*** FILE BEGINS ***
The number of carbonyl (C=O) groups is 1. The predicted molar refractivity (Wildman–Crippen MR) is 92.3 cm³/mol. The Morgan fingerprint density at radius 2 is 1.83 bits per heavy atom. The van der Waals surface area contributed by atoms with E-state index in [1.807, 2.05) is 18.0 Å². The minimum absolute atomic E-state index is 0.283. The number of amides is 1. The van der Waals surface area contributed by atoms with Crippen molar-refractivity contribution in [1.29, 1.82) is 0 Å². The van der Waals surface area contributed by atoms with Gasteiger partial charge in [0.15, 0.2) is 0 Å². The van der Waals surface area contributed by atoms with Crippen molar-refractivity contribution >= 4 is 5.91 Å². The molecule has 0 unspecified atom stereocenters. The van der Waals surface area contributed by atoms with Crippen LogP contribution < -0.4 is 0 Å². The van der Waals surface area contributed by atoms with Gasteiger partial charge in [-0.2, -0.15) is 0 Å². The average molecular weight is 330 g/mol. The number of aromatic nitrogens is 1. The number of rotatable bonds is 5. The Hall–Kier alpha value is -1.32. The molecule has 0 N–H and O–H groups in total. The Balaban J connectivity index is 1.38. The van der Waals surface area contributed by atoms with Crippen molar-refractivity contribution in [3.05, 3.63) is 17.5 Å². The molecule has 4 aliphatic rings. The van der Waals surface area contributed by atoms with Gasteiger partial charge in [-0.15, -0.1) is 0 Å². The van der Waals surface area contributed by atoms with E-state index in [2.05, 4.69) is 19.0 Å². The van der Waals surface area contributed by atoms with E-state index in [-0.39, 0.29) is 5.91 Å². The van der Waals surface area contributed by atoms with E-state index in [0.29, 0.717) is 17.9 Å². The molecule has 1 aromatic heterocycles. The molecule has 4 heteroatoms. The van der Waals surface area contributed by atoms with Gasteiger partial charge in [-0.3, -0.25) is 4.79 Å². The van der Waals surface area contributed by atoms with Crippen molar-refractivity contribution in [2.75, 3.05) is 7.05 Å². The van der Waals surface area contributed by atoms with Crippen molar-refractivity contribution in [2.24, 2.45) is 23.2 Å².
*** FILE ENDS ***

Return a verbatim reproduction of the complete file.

The number of carbonyl (C=O) groups is 1. The predicted molar refractivity (Wildman–Crippen MR) is 92.3 cm³/mol. The Morgan fingerprint density at radius 2 is 1.83 bits per heavy atom. The van der Waals surface area contributed by atoms with E-state index in [1.807, 2.05) is 18.0 Å². The minimum absolute atomic E-state index is 0.283. The number of amides is 1. The van der Waals surface area contributed by atoms with Crippen molar-refractivity contribution in [1.29, 1.82) is 0 Å². The van der Waals surface area contributed by atoms with Gasteiger partial charge in [0.15, 0.2) is 0 Å². The van der Waals surface area contributed by atoms with Crippen molar-refractivity contribution >= 4 is 5.91 Å². The molecule has 0 unspecified atom stereocenters. The van der Waals surface area contributed by atoms with Crippen LogP contribution < -0.4 is 0 Å². The van der Waals surface area contributed by atoms with Gasteiger partial charge in [-0.2, -0.15) is 0 Å². The average molecular weight is 330 g/mol. The number of aromatic nitrogens is 1. The number of rotatable bonds is 5. The Hall–Kier alpha value is -1.32. The molecule has 0 N–H and O–H groups in total. The Balaban J connectivity index is 1.38. The van der Waals surface area contributed by atoms with Crippen molar-refractivity contribution in [3.05, 3.63) is 17.5 Å². The molecule has 4 aliphatic rings. The van der Waals surface area contributed by atoms with Gasteiger partial charge in [-0.15, -0.1) is 0 Å². The van der Waals surface area contributed by atoms with E-state index in [2.05, 4.69) is 19.0 Å². The van der Waals surface area contributed by atoms with E-state index in [-0.39, 0.29) is 5.91 Å². The van der Waals surface area contributed by atoms with E-state index in [0.29, 0.717) is 17.9 Å². The molecule has 1 aromatic heterocycles. The molecule has 4 heteroatoms. The van der Waals surface area contributed by atoms with Gasteiger partial charge in [-0.3, -0.25) is 4.79 Å². The van der Waals surface area contributed by atoms with Crippen molar-refractivity contribution in [2.75, 3.05) is 7.05 Å². The van der Waals surface area contributed by atoms with Crippen molar-refractivity contribution in [2.24, 2.45) is 23.2 Å².